__________________________________________________________________________NEW FABRICRANGE  PREFERRED                % OPEN                      % OPEN TENSIONMESH (MICRONS)       THREAD DIA.                (WOVEN)                      (TENSION)                             (N/cm)__________________________________________________________________________ 60  150-160       155      38    45      85-120 70  148-160       150      33    41      85-120 76  150-160       150      28    38      85-120 88  105-120       107      37    45      85-110 92  105-120       106      32    40      85-110110   85-100       87       32    44     65-85115   85-100       87       30    42     70-90125   85-100       90       27    35     65-85138   75-100       77       30    42     70-85140   70-100       75       34    40     65-85140   70-100       80       31    38     65-85156  70-90  73       22    32     65-85168  60-80  73       20    28     65-85175  60-80  65       32    40     65-80180  60-80  60       29    48     65-80195  60-80  60       24    32     65-80195  60-80  65       24    26     65-80205  58-75  65       22    32     65- 80230  58-70  64       22    28     65-85255  42-65  48       15    26     50-60255  42-65  52       12    24     50-70280  42-55  46       24    32     55-65280  42-55  48       22    31     55-65305  42-50  44       18    28     55-65305  42-50  48       14    27     55-60330  36-48  40       23    32     50-60330  36-48  42       21    29     50-65355  36-48  40       19    28     50-65355  36-48  44       15    25     55-70362  36-48  37       23    30     55-70362  36-48  40       19    30     55-70380  36-48  37       21    26     50-65380  36-48  40       17    25     55-70390  36-48  37       18    26     50-70390  36-48  40       14    24     55-70403  36-42  37       20    25     50-60403  36-42  40       14    23     50-60420  36-42  37       15    25     50-65420  36-42  40       12    23     50-60440  34-42  36       13    20     50-60460  34-42  36       11    18     50-60460  34-42  40        8    16     50-60__________________________________________________________________________

The above chart compares the standard fabric and tensions that are commonly used in the art to the new fabrics and tensions as contemplated by the present invention. Each of the above thread diameters relates to the unwoven filament within the screen. The threads are contemplated to include monofilaments and multifilaments. Additionally, the threads are contemplated to be substantially homogeneous or uniform, that is, excluding coatings such as nickel but not excluding anti-static coatings, plasma treatments and the like which are relatively low in thickness and which do not substantially alter the overall strength of the screen.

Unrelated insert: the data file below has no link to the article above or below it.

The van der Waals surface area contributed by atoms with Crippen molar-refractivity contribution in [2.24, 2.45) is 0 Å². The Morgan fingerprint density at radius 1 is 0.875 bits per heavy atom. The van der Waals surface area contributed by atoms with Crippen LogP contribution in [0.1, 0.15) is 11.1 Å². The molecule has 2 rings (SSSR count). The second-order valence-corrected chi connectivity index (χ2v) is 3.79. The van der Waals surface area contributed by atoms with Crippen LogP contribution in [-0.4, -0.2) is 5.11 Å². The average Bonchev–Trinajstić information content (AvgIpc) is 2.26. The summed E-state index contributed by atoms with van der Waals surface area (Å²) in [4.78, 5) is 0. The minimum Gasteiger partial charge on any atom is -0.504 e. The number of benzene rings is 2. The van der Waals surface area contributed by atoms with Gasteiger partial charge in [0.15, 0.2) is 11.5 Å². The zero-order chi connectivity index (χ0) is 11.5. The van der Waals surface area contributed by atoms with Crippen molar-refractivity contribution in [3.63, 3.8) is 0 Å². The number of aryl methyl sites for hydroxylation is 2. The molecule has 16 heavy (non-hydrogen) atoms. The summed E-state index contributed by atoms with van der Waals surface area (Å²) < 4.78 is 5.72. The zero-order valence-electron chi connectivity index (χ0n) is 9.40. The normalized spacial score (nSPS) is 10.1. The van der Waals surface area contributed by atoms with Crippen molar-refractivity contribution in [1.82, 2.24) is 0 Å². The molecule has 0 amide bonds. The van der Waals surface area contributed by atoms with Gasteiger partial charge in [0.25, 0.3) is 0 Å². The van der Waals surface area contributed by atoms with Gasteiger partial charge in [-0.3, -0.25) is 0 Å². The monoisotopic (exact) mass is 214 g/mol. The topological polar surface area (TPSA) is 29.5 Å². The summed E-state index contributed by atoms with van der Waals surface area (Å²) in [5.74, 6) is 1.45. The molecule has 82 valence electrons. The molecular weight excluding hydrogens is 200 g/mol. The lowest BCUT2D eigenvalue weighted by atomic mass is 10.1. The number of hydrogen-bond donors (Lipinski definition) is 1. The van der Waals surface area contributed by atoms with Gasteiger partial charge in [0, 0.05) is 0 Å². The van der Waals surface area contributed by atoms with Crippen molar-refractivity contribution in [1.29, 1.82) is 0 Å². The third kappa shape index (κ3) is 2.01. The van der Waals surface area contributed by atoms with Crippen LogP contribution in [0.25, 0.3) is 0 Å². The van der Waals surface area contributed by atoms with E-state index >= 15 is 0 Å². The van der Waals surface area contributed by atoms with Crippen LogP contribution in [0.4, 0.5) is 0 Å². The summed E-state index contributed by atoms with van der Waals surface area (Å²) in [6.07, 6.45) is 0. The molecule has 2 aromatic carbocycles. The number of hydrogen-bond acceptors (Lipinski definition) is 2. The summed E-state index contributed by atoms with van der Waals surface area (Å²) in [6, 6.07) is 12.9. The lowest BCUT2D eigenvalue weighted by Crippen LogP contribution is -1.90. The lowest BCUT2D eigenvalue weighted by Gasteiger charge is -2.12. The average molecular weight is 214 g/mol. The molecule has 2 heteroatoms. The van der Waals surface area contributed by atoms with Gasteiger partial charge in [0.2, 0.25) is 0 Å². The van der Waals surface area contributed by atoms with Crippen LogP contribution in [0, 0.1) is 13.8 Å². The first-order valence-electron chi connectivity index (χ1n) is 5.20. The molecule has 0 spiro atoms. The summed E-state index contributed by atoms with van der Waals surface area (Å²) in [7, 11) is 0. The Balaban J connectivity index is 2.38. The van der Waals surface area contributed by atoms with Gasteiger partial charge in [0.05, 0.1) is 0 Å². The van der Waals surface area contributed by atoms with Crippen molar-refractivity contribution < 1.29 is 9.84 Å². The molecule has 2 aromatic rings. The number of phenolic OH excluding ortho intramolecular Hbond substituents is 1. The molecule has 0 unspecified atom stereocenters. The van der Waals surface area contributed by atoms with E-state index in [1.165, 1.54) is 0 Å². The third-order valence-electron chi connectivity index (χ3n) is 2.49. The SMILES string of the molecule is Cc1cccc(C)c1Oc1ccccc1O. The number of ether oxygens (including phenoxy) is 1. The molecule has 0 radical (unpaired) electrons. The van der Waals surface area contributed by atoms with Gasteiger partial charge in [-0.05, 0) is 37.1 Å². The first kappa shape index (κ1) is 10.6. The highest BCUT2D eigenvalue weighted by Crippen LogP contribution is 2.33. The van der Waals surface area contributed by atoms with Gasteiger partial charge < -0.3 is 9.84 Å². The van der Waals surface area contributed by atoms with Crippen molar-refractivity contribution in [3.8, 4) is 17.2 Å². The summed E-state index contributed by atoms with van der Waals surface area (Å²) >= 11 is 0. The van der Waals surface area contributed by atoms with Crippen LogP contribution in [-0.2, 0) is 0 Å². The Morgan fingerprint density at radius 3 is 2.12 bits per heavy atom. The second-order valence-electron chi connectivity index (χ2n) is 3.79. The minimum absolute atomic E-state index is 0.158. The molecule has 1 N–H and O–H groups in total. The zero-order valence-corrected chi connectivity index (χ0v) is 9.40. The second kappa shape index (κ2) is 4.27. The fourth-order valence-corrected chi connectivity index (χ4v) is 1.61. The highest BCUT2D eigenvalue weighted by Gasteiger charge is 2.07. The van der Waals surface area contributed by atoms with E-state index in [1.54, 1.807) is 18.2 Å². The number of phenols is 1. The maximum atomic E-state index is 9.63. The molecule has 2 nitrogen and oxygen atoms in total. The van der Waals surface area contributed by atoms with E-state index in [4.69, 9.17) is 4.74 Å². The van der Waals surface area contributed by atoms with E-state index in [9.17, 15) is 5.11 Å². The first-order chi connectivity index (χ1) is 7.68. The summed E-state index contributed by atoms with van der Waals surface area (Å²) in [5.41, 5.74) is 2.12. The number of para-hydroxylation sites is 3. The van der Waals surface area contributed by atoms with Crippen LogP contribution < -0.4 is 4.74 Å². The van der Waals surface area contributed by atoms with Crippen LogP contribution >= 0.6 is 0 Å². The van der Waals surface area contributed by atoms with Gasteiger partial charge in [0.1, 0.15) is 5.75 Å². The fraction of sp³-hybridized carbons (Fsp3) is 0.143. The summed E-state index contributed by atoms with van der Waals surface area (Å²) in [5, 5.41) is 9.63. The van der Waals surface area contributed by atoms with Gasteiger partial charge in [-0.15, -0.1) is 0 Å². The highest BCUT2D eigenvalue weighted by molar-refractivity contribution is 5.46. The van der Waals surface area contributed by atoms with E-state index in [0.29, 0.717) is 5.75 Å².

Known fabrics have included a maximum thread diameter in each mesh count category. These fabrics have been limited because of the ineffective results on the printed image at standard tensions. However, the present invention, because of the contemplated increase in tension to the fabric results in a substantial advantage to the printing process. As can be seen from this chart, the use of increased tension raises the percent open area to values that approach or are substantially equivalent to the percent open area of the mesh as woven. In lower tension, or standard usage, the open area was restricted to a 1 to 2% increase as compared to the as woven condition. In the materials contemplated by the present invention, the open area percentage as woven is substantially reduced. However, the ability to generally increase the tension results in a much more useful screen material. Moreover, a comparison of FIGS. 5 and 11 illustrate that the resulting mesh pattern of the high tensioned fabric is somewhat the equivalent of a calendaring process. However, a calendaring process is not required in order to prepare the screen material, while the increase in thickness of the thread results in the screen's ability to withstand the ultra-high tensions without fraying at the knuckles at these tensions.

Thus, the heavier threaded material provides additional strength in the higher tensioning of the fabric. Moreover, the percent open area approaches or is substantially the same as that in lower tension materials having a lower nominal thread diameter. However, the advantages in the printing process of high tension are accelerated by the ultra-high tension. These accelerated advantages particularly result in the ability to achieve definition of fine lines as well as the full coverage opacity of the ink in open areas through the use of the same stencil. Other specific advantages are also found and contemplated.

It should be noted that the drawings in the present application are offered for purposes of representing the difference between the prior art screen materials 38 and 38' as utilized with a screen printing frame 10 and as comparing the screen material 38" contemplated by the present invention. Although these drawings are considered representative of the resulting cross hair dimensions, they may not be fully accurate as to their representation thereof. However, the essence of the invention should become apparent to those skilled in the art based upon these drawings and the above description.

The present invention may be embodied in other specific forms without departing from the spirit or essential attributes thereof, and accordingly, reference should be made to the appended claims, rather than to the foregoing specification, as indicating the scope of the invention.

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Referenced by
Citing PatentFiling datePublication dateApplicantTitle
US6360659Oct 6, 2000Mar 26, 2002Don NewmanCorner member for a screen printing roller frame
Classifications
U.S. Classification101/127.1, 101/127
International ClassificationB41F15/36, B41C1/14, B41M1/12, D06C3/08
Cooperative ClassificationB41C1/14, D06C3/08, B41F15/36, B41M1/12
European ClassificationB41F15/36, D06C3/08, B41C1/14, B41M1/12